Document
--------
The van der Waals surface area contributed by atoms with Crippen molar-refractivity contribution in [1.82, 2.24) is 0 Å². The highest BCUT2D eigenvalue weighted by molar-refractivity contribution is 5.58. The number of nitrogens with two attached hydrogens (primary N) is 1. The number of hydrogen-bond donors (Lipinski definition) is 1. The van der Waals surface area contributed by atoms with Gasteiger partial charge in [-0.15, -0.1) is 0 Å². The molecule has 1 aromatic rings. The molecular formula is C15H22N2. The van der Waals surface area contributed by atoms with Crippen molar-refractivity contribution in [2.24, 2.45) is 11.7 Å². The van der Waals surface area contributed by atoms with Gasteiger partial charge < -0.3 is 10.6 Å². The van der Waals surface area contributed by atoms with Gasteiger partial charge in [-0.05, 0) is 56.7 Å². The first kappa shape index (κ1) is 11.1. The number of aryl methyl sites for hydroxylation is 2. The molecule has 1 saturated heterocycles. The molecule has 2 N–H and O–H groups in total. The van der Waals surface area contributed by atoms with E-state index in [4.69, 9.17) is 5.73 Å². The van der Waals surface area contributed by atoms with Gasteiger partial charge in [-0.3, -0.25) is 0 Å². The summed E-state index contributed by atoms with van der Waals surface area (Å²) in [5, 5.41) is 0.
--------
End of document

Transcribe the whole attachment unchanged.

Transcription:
The van der Waals surface area contributed by atoms with Crippen molar-refractivity contribution in [1.82, 2.24) is 0 Å². The highest BCUT2D eigenvalue weighted by molar-refractivity contribution is 5.58. The number of nitrogens with two attached hydrogens (primary N) is 1. The number of hydrogen-bond donors (Lipinski definition) is 1. The van der Waals surface area contributed by atoms with Gasteiger partial charge in [-0.15, -0.1) is 0 Å². The molecule has 1 aromatic rings. The molecular formula is C15H22N2. The van der Waals surface area contributed by atoms with Crippen molar-refractivity contribution in [2.24, 2.45) is 11.7 Å². The van der Waals surface area contributed by atoms with Gasteiger partial charge < -0.3 is 10.6 Å². The van der Waals surface area contributed by atoms with Gasteiger partial charge in [-0.05, 0) is 56.7 Å². The first kappa shape index (κ1) is 11.1. The number of aryl methyl sites for hydroxylation is 2. The molecule has 1 saturated heterocycles. The molecule has 2 N–H and O–H groups in total. The van der Waals surface area contributed by atoms with E-state index in [4.69, 9.17) is 5.73 Å². The van der Waals surface area contributed by atoms with Gasteiger partial charge in [-0.3, -0.25) is 0 Å². The summed E-state index contributed by atoms with van der Waals surface area (Å²) in [5, 5.41) is 0.